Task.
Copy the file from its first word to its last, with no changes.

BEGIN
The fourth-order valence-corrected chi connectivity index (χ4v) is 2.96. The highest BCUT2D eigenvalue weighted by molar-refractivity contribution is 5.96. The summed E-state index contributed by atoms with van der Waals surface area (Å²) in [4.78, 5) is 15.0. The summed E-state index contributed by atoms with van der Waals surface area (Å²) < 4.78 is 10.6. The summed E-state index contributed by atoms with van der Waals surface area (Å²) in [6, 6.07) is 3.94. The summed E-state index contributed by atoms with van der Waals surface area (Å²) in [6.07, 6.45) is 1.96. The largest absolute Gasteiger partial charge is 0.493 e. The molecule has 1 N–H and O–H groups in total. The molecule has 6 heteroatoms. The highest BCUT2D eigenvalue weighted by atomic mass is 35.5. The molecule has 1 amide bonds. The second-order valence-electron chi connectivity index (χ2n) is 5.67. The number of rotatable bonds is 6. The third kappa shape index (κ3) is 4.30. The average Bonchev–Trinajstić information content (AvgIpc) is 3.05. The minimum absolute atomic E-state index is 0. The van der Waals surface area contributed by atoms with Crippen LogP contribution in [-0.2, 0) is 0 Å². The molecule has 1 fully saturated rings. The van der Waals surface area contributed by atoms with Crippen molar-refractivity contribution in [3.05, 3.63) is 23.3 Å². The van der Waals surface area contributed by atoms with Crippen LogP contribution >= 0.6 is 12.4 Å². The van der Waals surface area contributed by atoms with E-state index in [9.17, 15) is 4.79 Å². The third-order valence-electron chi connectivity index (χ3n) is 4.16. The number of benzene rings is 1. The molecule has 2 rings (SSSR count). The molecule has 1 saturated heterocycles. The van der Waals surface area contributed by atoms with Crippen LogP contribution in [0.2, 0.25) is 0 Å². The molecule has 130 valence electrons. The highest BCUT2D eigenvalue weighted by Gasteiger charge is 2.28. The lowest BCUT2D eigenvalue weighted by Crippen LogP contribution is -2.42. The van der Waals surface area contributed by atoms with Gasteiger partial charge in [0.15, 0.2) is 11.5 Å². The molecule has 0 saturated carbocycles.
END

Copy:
The fourth-order valence-corrected chi connectivity index (χ4v) is 2.96. The highest BCUT2D eigenvalue weighted by molar-refractivity contribution is 5.96. The summed E-state index contributed by atoms with van der Waals surface area (Å²) in [4.78, 5) is 15.0. The summed E-state index contributed by atoms with van der Waals surface area (Å²) < 4.78 is 10.6. The summed E-state index contributed by atoms with van der Waals surface area (Å²) in [6, 6.07) is 3.94. The summed E-state index contributed by atoms with van der Waals surface area (Å²) in [6.07, 6.45) is 1.96. The largest absolute Gasteiger partial charge is 0.493 e. The molecule has 1 N–H and O–H groups in total. The molecule has 6 heteroatoms. The highest BCUT2D eigenvalue weighted by atomic mass is 35.5. The molecule has 1 amide bonds. The second-order valence-electron chi connectivity index (χ2n) is 5.67. The number of rotatable bonds is 6. The third kappa shape index (κ3) is 4.30. The average Bonchev–Trinajstić information content (AvgIpc) is 3.05. The minimum absolute atomic E-state index is 0. The van der Waals surface area contributed by atoms with Crippen LogP contribution in [-0.2, 0) is 0 Å². The molecule has 1 fully saturated rings. The van der Waals surface area contributed by atoms with Crippen molar-refractivity contribution in [3.05, 3.63) is 23.3 Å². The van der Waals surface area contributed by atoms with Crippen LogP contribution >= 0.6 is 12.4 Å². The van der Waals surface area contributed by atoms with E-state index in [9.17, 15) is 4.79 Å². The third-order valence-electron chi connectivity index (χ3n) is 4.16. The number of benzene rings is 1. The molecule has 2 rings (SSSR count). The molecule has 1 saturated heterocycles. The van der Waals surface area contributed by atoms with Crippen LogP contribution in [0.2, 0.25) is 0 Å². The molecule has 130 valence electrons. The highest BCUT2D eigenvalue weighted by Gasteiger charge is 2.28. The lowest BCUT2D eigenvalue weighted by Crippen LogP contribution is -2.42. The van der Waals surface area contributed by atoms with Gasteiger partial charge in [0.15, 0.2) is 11.5 Å². The molecule has 0 saturated carbocycles.